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UCLA’s graduate students rank academically among the top in the country. Here are a few of the faces you’re likely to see around campus.
Having grown up in South Los Angeles, an underserved, mostly African-American community, Sheppard is no stranger to the lack of trust in healthcare and lack of awareness about chronic conditions that prevail in impoverished areas. He understands that lives are lost all the time because of these attitudes, and he is determined to do something about it. Thanks to a remarkable gift from a visionary donor, Sheppard’s dream to become one of a new generation of doctors who actively seek to connect the way they practice medicine to the needs of the community can come true—without his ever having to pay for medical school.
The David Geffen Medical Scholarships, created by a historic gift of $100 million by entertainment mogul and philanthropist David Geffen, pay for the medical education of the best students entering UCLA’s medical school each year. These merit-based scholarships, based on the simple idea that the cost of a world-class medical education should not deter our future innovators, doctors and scientists from the path they hope to pursue, cover full tuition, room and board, and books and supplies for all students who qualify.
Jaclyn grew up in a small town in Colorado with the plan to become a physicist. As part of the International Baccalaureate program at her high school, she was required to write an extended essay on a topic of her choice. “I decided to use the opportunity to learn more about mathematics. I began reading books about mathematics written for the layperson such as Marcus du Sautoy’s The Music of the Primes.” Jaclyn was a serious classical musician in high school and thus loved the analogy du Sautoy drew between math and music. She discovered mathematical proofs appealed to her and wanted to better understand the material in the book. Jaclyn wrote her extended essay about public-key cryptography, specifically the RSA cryptosystem. “In the process, I taught myself about modular arithmetic and basic elementary number theory. I learned an immense amount through the project. The experience was enough to convince me that I wanted to study mathematics in college with an emphasis in number theory.”
Jaclyn attended Bryn Mawr College where she enrolled in the AB/MA program, giving her the opportunity to earn her bachelor’s and master’s degrees in mathematics simultaneously. As a senior year at Bryn Mawr, Jaclyn won a Churchill Fellowship which allowed for her to study mathematics at the University of Cambridge the year following graduation. “I enrolled in a program at Cambridge known as ‘Part III’ of the mathematical tripos which attracts young mathematicians from all over the world.” At Cambridge she took many courses in algebra and number theory, but her favorite course was an introduction to elliptic curves. Writing an essay about 2-descent on hyper-elliptic curves gave her some experience working with geometric objects over local fields. “This is something which has come up frequently in my research at UCLA,” says Jaclyn.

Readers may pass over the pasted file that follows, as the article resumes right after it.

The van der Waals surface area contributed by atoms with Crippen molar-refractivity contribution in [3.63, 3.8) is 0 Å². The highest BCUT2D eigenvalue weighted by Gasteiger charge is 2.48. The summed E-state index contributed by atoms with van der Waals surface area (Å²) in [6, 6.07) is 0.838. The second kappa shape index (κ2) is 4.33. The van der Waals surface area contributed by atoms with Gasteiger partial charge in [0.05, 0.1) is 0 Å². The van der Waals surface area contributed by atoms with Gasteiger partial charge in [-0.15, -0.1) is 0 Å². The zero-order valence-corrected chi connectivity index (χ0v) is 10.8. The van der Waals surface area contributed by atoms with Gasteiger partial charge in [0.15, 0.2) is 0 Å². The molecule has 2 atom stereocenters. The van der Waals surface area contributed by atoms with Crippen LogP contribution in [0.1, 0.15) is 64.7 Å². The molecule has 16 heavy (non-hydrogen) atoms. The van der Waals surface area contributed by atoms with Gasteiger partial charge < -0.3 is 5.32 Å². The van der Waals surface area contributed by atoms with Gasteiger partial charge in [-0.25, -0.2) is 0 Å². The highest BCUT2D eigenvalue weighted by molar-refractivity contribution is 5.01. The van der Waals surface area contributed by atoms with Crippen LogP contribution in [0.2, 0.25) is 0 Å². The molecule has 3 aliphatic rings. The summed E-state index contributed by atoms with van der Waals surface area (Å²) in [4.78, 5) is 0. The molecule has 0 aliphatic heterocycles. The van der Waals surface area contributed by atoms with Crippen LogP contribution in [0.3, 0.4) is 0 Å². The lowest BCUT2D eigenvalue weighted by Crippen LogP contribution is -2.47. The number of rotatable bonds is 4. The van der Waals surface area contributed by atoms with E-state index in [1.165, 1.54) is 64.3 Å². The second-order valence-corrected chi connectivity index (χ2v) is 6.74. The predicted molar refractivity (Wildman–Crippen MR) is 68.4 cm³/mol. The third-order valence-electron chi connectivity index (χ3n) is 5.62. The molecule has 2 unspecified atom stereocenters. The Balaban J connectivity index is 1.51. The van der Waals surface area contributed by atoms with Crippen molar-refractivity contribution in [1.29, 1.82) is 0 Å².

Jaclyn decided to pursue her PhD at UCLA because the Math Department’s number theory group gave her the opportunity to engage in exciting research through studying with some of the top professors in the field. Though Jaclyn’s experiences at Bryn Mawr and Cambridge convinced her that she wanted to study number theory, she found that the topics of interest to the UCLA number theory group were fairly different from what she had encountered previously. “It took me some time to learn about modular forms, Galois representations, and the web of conjectures associated with these objects, but I now find these problems fascinating and beautiful.” Jaclyn is currently working on determining the image of certain Galois representations that were defined by her advisor, Professor Haruzo Hida, in the 1980s. “I did a reading course with Professor Hida during the spring of my second year in which I read some of Hartshorne’s Algebraic Geometry. Via this reading course I got to know Professor Hida better and decided I wanted to work with him.” Jaclyn’s work generalizes that of Ribet and Momose who determined the image of certain classical Galois representation in the 1970s and 1980s. Her work is expected to have a rather surprising application to congruences between modular forms.